Even if you don't get a childminder, the Spanish love babies and your dd will hear lots of Spanish from women in the street!

But generally I wouldn't worry about it. Even if she doesn't get much Spanish beforehand, she'll pick it up at the nursery (though I'd be inclined to practice instructions/greetings with her in the weeks before she goes). Overall though, speak English to her as it will minimalise confusion.

buen viaje!

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Lucy123 · 01/12/2002 10:59

whoops - that would be I second what Snoobycat has said.

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MalmoMum · 01/12/2002 21:00

15 months seems like a good age, we are doing tri/bi lingunialism too. Your child will get to hear more spanish and get used to the sounds like getting used to hear a different tune.

English is such a predominant language these days that I wonder if the traditional notion of always talking to your child in your own native tongue always holds. I think things have changed very much in the last 20 years. I don't think it matters what your Spanish is like but I do think it would so you no harm in trying to do the basics you can manage in Spanish to her now.

Ds1, 2 years and 2 months is speaking pretty much equal Swedish and English. He understands his father speaking Norwegian and replies in Swedish. When we go to play group I speak to him in Swedish so that the other children know what is happening and include him.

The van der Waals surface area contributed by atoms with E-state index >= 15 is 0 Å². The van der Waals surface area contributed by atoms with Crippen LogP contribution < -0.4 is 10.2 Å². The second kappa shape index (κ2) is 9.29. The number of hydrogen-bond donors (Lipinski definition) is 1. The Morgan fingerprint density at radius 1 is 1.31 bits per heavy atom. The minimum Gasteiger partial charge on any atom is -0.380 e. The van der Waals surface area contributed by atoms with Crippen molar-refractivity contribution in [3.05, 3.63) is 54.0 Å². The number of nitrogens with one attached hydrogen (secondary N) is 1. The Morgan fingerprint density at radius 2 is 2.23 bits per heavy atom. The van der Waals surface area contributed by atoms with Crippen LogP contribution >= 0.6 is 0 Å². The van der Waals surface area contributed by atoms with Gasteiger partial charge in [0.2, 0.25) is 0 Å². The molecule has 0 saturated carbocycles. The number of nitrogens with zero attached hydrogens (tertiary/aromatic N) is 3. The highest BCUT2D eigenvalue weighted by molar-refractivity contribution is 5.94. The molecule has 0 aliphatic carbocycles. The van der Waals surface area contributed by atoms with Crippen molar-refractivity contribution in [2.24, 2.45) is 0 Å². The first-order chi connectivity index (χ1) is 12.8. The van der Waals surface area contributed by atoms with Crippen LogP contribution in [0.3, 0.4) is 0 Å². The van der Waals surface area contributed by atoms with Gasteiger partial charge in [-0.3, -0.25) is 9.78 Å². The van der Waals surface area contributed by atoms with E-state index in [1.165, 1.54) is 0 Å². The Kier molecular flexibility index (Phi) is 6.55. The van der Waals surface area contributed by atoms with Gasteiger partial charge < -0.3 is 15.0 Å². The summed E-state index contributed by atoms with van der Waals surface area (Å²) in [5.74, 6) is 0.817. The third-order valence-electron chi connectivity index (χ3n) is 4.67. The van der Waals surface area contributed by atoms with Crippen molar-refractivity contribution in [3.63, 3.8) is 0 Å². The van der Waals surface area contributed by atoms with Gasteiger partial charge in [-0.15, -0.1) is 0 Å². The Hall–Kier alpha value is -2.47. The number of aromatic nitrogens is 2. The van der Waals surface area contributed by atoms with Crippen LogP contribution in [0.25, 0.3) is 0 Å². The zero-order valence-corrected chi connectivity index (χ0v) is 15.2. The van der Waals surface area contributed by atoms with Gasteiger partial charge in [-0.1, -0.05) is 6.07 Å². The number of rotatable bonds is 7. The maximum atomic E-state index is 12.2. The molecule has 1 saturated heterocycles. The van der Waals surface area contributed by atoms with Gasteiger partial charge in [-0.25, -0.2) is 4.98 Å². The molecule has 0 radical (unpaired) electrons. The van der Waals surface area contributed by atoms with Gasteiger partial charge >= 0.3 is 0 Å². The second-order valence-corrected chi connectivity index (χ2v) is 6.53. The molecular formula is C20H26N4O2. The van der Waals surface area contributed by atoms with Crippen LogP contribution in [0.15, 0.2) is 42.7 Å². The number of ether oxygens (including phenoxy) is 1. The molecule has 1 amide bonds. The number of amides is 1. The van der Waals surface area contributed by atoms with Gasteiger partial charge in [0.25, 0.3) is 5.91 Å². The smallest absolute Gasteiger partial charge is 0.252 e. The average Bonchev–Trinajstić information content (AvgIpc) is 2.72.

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webmum · 02/12/2002 13:16

Our dd is also growing up bilingual, but we do not speak english to her unless there's people around who would not understand us. I've read that it is easier for the child if the same person sticks to one language only so they're able to identify say mum:english, dad:spanish and the same goes for situations, if say english is spoken at home and spanish at nursery. This is said to make it easier for them to understand that it's 2 different languages and which is which. (Otherwise it can be quite confusing, they wills till talk both languages, but it might take them a bit longer)

I remember there has been anotehr thread on this subject some time ago, try doing a search on mumsnet, there may be some more advice.

Good luck

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megg · 02/12/2002 14:49

Dp's sister lived in Belgium, spoke only english at home and the three children went to a Dutch school so had to learn to speak Dutch. At home they tended to speak english but when playing were overheard to speak in a crazy mix of dutch and english. They now go to an american school (which is a shame as they are not so hot on languages there) and had problems with the youngest (8 at the time) who was translating all his lessons into dutch then into english, into dutch again and then into english again. No wonder the poor love was confused. The eldest one is trying to keep her languages up and can now speak four fluently.

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Elf · 03/12/2002 19:45

Thank you everyone, it is reassuring to hear from others who are doing this. It's something I always wanted for my child/children but never thought they would have the chance. I'm sure she will be fine - naturally she's a very bright cookie Thanks again.